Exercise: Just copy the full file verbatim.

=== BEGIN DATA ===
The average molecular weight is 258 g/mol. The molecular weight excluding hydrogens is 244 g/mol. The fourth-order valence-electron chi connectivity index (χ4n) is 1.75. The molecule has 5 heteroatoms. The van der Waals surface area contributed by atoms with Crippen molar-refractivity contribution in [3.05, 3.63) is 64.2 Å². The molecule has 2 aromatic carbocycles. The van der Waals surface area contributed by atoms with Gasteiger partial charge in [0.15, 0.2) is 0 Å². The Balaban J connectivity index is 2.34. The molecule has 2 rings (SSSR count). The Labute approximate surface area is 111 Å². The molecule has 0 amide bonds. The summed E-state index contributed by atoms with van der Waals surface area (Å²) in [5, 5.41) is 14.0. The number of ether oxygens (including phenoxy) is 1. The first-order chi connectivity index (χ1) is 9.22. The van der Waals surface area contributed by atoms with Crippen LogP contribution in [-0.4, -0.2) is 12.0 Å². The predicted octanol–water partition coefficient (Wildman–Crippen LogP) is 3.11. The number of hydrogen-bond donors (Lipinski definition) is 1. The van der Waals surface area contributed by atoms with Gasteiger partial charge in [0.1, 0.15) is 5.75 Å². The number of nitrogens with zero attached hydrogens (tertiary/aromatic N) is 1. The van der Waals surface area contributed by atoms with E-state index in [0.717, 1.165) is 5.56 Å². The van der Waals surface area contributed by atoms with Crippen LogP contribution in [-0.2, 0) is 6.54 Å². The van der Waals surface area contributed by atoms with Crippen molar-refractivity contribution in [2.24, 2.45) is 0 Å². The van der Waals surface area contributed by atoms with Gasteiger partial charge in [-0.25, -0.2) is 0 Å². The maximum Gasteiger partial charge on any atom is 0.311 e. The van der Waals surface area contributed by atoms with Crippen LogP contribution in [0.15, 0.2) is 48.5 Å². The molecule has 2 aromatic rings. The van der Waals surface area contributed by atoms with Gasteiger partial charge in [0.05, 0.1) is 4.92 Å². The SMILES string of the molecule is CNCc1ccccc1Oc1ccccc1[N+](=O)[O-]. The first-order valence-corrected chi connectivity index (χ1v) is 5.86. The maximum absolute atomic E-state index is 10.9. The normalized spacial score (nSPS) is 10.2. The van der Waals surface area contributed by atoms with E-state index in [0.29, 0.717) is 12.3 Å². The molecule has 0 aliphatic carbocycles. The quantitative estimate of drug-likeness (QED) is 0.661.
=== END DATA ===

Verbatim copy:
The average molecular weight is 258 g/mol. The molecular weight excluding hydrogens is 244 g/mol. The fourth-order valence-electron chi connectivity index (χ4n) is 1.75. The molecule has 5 heteroatoms. The van der Waals surface area contributed by atoms with Crippen molar-refractivity contribution in [3.05, 3.63) is 64.2 Å². The molecule has 2 aromatic carbocycles. The van der Waals surface area contributed by atoms with Gasteiger partial charge in [0.15, 0.2) is 0 Å². The Balaban J connectivity index is 2.34. The molecule has 2 rings (SSSR count). The Labute approximate surface area is 111 Å². The molecule has 0 amide bonds. The summed E-state index contributed by atoms with van der Waals surface area (Å²) in [5, 5.41) is 14.0. The number of ether oxygens (including phenoxy) is 1. The first-order chi connectivity index (χ1) is 9.22. The van der Waals surface area contributed by atoms with Crippen LogP contribution in [-0.4, -0.2) is 12.0 Å². The predicted octanol–water partition coefficient (Wildman–Crippen LogP) is 3.11. The number of hydrogen-bond donors (Lipinski definition) is 1. The van der Waals surface area contributed by atoms with Gasteiger partial charge in [0.1, 0.15) is 5.75 Å². The number of nitrogens with zero attached hydrogens (tertiary/aromatic N) is 1. The van der Waals surface area contributed by atoms with E-state index in [0.717, 1.165) is 5.56 Å². The van der Waals surface area contributed by atoms with Crippen LogP contribution in [-0.2, 0) is 6.54 Å². The van der Waals surface area contributed by atoms with Crippen molar-refractivity contribution in [2.24, 2.45) is 0 Å². The van der Waals surface area contributed by atoms with Gasteiger partial charge in [-0.25, -0.2) is 0 Å². The maximum Gasteiger partial charge on any atom is 0.311 e. The van der Waals surface area contributed by atoms with Crippen LogP contribution in [0.15, 0.2) is 48.5 Å². The molecule has 2 aromatic rings. The van der Waals surface area contributed by atoms with Gasteiger partial charge in [0.05, 0.1) is 4.92 Å². The SMILES string of the molecule is CNCc1ccccc1Oc1ccccc1[N+](=O)[O-]. The first-order valence-corrected chi connectivity index (χ1v) is 5.86. The maximum absolute atomic E-state index is 10.9. The normalized spacial score (nSPS) is 10.2. The van der Waals surface area contributed by atoms with E-state index in [0.29, 0.717) is 12.3 Å². The molecule has 0 aliphatic carbocycles. The quantitative estimate of drug-likeness (QED) is 0.661.